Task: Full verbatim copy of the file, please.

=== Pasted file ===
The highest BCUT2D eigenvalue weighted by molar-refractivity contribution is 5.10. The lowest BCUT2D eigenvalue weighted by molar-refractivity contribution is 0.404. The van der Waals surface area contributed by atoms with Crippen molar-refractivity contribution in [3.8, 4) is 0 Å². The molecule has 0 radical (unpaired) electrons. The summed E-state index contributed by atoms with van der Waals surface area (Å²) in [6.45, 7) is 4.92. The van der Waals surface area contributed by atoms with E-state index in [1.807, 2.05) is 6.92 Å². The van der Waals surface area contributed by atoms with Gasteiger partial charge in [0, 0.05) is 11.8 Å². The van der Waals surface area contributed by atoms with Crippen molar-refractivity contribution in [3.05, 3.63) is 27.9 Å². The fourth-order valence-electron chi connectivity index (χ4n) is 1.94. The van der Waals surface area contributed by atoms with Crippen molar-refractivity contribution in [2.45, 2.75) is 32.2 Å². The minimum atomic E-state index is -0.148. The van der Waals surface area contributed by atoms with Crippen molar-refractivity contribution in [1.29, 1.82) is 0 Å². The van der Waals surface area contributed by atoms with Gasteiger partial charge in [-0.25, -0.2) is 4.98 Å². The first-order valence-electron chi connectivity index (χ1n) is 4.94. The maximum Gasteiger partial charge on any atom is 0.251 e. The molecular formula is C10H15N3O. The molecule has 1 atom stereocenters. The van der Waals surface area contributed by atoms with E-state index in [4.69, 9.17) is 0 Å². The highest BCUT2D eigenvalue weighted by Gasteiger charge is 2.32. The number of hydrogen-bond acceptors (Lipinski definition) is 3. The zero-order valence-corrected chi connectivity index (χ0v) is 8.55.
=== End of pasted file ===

The highest BCUT2D eigenvalue weighted by molar-refractivity contribution is 5.10. The lowest BCUT2D eigenvalue weighted by molar-refractivity contribution is 0.404. The van der Waals surface area contributed by atoms with Crippen molar-refractivity contribution in [3.8, 4) is 0 Å². The molecule has 0 radical (unpaired) electrons. The summed E-state index contributed by atoms with van der Waals surface area (Å²) in [6.45, 7) is 4.92. The van der Waals surface area contributed by atoms with E-state index in [1.807, 2.05) is 6.92 Å². The van der Waals surface area contributed by atoms with Gasteiger partial charge in [0, 0.05) is 11.8 Å². The van der Waals surface area contributed by atoms with Crippen molar-refractivity contribution in [3.05, 3.63) is 27.9 Å². The fourth-order valence-electron chi connectivity index (χ4n) is 1.94. The van der Waals surface area contributed by atoms with Crippen molar-refractivity contribution in [2.45, 2.75) is 32.2 Å². The minimum atomic E-state index is -0.148. The van der Waals surface area contributed by atoms with Crippen molar-refractivity contribution in [1.29, 1.82) is 0 Å². The van der Waals surface area contributed by atoms with Gasteiger partial charge in [-0.25, -0.2) is 4.98 Å². The first-order valence-electron chi connectivity index (χ1n) is 4.94. The maximum Gasteiger partial charge on any atom is 0.251 e. The molecular formula is C10H15N3O. The molecule has 1 atom stereocenters. The van der Waals surface area contributed by atoms with E-state index in [4.69, 9.17) is 0 Å². The highest BCUT2D eigenvalue weighted by Gasteiger charge is 2.32. The number of hydrogen-bond acceptors (Lipinski definition) is 3. The zero-order valence-corrected chi connectivity index (χ0v) is 8.55.